Writing in The Jerusalem Post, Barabar Sofer reviews "Leveling the Playing Field," a guide to lowering barriers to women holding the top jobs at Jewish organizations:
With alacrity, this slim paperback addresses women’s justifiable gripes and provides practical suggestions to level the playing field. There’s even a workbook section that provides tools for immediate gender assessment and exercises.
Bronznick, Goldenhar and Linsky underline qualities and behaviors that are necessary for adaptive change. These include stepping back and taking a distanced view, thinking politically and — here’s a tough one for most women — orchestrating conflict around this issue and taking the heat from the backlash.
In addition to providing a guideline for change, Leveling the Playing Field offers interesting first-person illustrations of real women who have taken the initiative and made it to the top. For example, Maxine Epstein, the Marion region director of the Jewish Community Federation, recalls her annoyance at reading the cover story in the Northern California Jewish Bulletin decrying the lack of qualified Jewish community professionals to fill the shoes of the CEO positions in California. After reading the article, she took out a pair of nice blue pumps from her closet, wrapped one of them in a copy of the article along with her resume and her vision of the future and sent it off. She won the executive job.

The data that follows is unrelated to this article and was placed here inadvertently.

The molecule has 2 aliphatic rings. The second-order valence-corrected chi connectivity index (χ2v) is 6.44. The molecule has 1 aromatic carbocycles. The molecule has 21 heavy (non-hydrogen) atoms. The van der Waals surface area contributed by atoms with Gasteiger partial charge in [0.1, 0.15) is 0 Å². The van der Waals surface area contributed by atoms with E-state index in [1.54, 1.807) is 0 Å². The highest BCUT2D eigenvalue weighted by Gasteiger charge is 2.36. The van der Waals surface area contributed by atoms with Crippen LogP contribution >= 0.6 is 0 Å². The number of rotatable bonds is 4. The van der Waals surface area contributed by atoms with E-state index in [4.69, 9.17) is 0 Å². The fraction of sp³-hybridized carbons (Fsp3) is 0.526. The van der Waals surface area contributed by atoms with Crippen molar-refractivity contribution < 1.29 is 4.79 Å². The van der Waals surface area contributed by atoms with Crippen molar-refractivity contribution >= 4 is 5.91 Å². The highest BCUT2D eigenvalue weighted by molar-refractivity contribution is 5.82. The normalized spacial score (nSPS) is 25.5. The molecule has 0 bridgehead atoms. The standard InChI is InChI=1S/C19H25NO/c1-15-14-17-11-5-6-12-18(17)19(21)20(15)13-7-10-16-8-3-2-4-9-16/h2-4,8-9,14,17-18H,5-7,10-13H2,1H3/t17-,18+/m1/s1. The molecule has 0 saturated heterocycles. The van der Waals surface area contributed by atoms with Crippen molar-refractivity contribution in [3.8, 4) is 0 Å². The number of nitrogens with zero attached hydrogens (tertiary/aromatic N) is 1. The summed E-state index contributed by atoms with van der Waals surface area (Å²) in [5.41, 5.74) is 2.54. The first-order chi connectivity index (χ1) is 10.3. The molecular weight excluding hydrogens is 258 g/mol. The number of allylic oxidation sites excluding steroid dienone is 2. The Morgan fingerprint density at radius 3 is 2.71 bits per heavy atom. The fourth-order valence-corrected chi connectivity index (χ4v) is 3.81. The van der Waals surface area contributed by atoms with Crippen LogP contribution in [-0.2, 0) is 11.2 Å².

Sofer ends with a final plea to keep the issue front and center:
In this difficult economic period, this is not the time for women’s issues to retreat to a back burner, like a forgotten cholent. We cannot afford to run our Jewish world on anything less than a meritocracy. Leveling the Playing Field provides timely coaching in making this happen.